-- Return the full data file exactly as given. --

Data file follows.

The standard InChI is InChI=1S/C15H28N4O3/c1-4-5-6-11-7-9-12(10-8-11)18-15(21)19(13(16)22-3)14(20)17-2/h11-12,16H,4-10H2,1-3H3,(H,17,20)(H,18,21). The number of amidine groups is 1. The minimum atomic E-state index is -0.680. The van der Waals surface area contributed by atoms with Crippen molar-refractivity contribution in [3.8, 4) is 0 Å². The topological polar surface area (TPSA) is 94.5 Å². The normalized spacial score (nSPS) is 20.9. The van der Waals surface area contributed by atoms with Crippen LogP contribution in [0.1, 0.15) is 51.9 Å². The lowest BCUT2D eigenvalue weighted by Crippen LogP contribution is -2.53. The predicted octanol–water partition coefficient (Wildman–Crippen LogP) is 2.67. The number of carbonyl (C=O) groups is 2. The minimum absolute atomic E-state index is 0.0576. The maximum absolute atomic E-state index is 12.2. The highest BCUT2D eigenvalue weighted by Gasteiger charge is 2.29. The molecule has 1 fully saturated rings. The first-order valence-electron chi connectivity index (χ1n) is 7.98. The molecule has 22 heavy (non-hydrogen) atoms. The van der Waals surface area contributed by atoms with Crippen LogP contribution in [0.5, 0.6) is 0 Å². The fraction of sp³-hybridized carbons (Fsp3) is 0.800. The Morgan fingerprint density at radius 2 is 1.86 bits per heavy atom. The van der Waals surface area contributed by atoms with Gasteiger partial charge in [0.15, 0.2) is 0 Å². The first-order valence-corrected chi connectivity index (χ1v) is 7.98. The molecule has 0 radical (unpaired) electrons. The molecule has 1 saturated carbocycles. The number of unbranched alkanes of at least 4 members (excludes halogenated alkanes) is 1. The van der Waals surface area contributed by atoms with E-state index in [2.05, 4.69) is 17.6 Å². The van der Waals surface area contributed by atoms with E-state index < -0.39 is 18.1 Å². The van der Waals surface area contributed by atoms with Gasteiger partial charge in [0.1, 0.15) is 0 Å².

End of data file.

The standard InChI is InChI=1S/C15H28N4O3/c1-4-5-6-11-7-9-12(10-8-11)18-15(21)19(13(16)22-3)14(20)17-2/h11-12,16H,4-10H2,1-3H3,(H,17,20)(H,18,21). The number of amidine groups is 1. The minimum atomic E-state index is -0.680. The van der Waals surface area contributed by atoms with Crippen molar-refractivity contribution in [3.8, 4) is 0 Å². The topological polar surface area (TPSA) is 94.5 Å². The normalized spacial score (nSPS) is 20.9. The van der Waals surface area contributed by atoms with Crippen LogP contribution in [0.1, 0.15) is 51.9 Å². The lowest BCUT2D eigenvalue weighted by Crippen LogP contribution is -2.53. The predicted octanol–water partition coefficient (Wildman–Crippen LogP) is 2.67. The number of carbonyl (C=O) groups is 2. The minimum absolute atomic E-state index is 0.0576. The maximum absolute atomic E-state index is 12.2. The highest BCUT2D eigenvalue weighted by Gasteiger charge is 2.29. The molecule has 1 fully saturated rings. The first-order valence-electron chi connectivity index (χ1n) is 7.98. The molecule has 22 heavy (non-hydrogen) atoms. The van der Waals surface area contributed by atoms with Crippen LogP contribution in [0.5, 0.6) is 0 Å². The fraction of sp³-hybridized carbons (Fsp3) is 0.800. The Morgan fingerprint density at radius 2 is 1.86 bits per heavy atom. The van der Waals surface area contributed by atoms with Gasteiger partial charge in [0.15, 0.2) is 0 Å². The first-order valence-corrected chi connectivity index (χ1v) is 7.98. The molecule has 0 radical (unpaired) electrons. The molecule has 1 saturated carbocycles. The number of unbranched alkanes of at least 4 members (excludes halogenated alkanes) is 1. The van der Waals surface area contributed by atoms with E-state index in [2.05, 4.69) is 17.6 Å². The van der Waals surface area contributed by atoms with E-state index < -0.39 is 18.1 Å². The van der Waals surface area contributed by atoms with Gasteiger partial charge in [0.1, 0.15) is 0 Å².